"To imply that any scientist who has questions about global warming is somehow part of an orchestrated campaign" by industry or interest groups greatly oversimplifies the spectrum of motivations among those outside the consensus view, says Annie Petsonk, a lawyer with Environmental Defense. "It is much more complicated than that."
History shows that science is a field in which it can be difficult to achieve consensus – even when the question at hand has no public-policy implications. When the question gets tangled up with politics, economics, and lifestyles, the ranks of the unconvinced can thin far more grudgingly.
"Science moves slowly," says John Wallace, an atmospheric scientist at the University of Washington who used to be skeptical about human-induced warming. He cites the controversy over smoking and health as an example of skepticism's durability when public policy is involved. Even after accounting for the influence of the tobacco lobby, "there were scientifically very conservative people who maintained ... doubt until very late in the game – much to the detriment of a lot of smokers," he says. They insisted, he says, on absolute certainty on the link between smoking and health.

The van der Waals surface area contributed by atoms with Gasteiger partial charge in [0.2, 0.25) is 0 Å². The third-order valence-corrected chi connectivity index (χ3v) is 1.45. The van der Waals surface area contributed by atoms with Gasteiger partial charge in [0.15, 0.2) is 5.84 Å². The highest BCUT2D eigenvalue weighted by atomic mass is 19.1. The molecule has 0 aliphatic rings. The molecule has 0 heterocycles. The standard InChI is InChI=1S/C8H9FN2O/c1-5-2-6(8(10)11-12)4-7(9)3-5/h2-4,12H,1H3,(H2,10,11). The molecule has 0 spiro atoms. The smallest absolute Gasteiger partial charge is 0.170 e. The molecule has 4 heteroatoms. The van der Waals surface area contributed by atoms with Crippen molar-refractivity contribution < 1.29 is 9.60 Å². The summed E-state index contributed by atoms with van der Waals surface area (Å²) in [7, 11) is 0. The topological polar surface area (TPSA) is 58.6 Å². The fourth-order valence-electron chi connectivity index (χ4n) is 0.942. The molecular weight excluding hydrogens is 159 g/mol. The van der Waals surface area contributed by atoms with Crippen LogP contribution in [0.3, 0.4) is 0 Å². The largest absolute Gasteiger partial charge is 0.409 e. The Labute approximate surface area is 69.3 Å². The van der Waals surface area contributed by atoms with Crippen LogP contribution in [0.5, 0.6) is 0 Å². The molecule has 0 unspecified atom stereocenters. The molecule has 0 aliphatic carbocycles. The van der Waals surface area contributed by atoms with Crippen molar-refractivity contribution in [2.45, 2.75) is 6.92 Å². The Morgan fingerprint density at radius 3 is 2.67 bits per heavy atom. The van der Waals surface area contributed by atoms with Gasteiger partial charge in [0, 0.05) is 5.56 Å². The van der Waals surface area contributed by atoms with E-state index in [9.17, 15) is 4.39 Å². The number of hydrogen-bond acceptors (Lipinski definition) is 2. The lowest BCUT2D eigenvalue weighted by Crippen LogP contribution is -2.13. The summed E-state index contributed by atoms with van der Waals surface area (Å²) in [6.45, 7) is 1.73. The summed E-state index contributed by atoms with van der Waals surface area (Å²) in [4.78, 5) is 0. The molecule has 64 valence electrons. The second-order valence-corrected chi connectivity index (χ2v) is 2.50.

Not all remaining skeptics fit neatly into one pigeonhole. They do agree that the climate has warmed and that humans have pumped more heat-trapping gases into the atmosphere. But some hold that the climate is too complex to reliably forecast its future trends. Other suggest that natural fluctuations in climate remain the main drivers of warming. Still others say that, on balance, warming will be good for humanity.
Within those broad groups, there's overlap and even ambivalence.
"There are days when I am involved in research and I would look to anyone like: This guy's completely on board," says Robert Balling Jr., an atmospheric scientist at Arizona State University who is often is identified as a a skeptic. "Other days, I might be involved in a project that could be seen on the skeptical side. I don't understand how someone working in this field for 15 years can publish nothing" but work supporting the consensus view "and not be a little skeptical."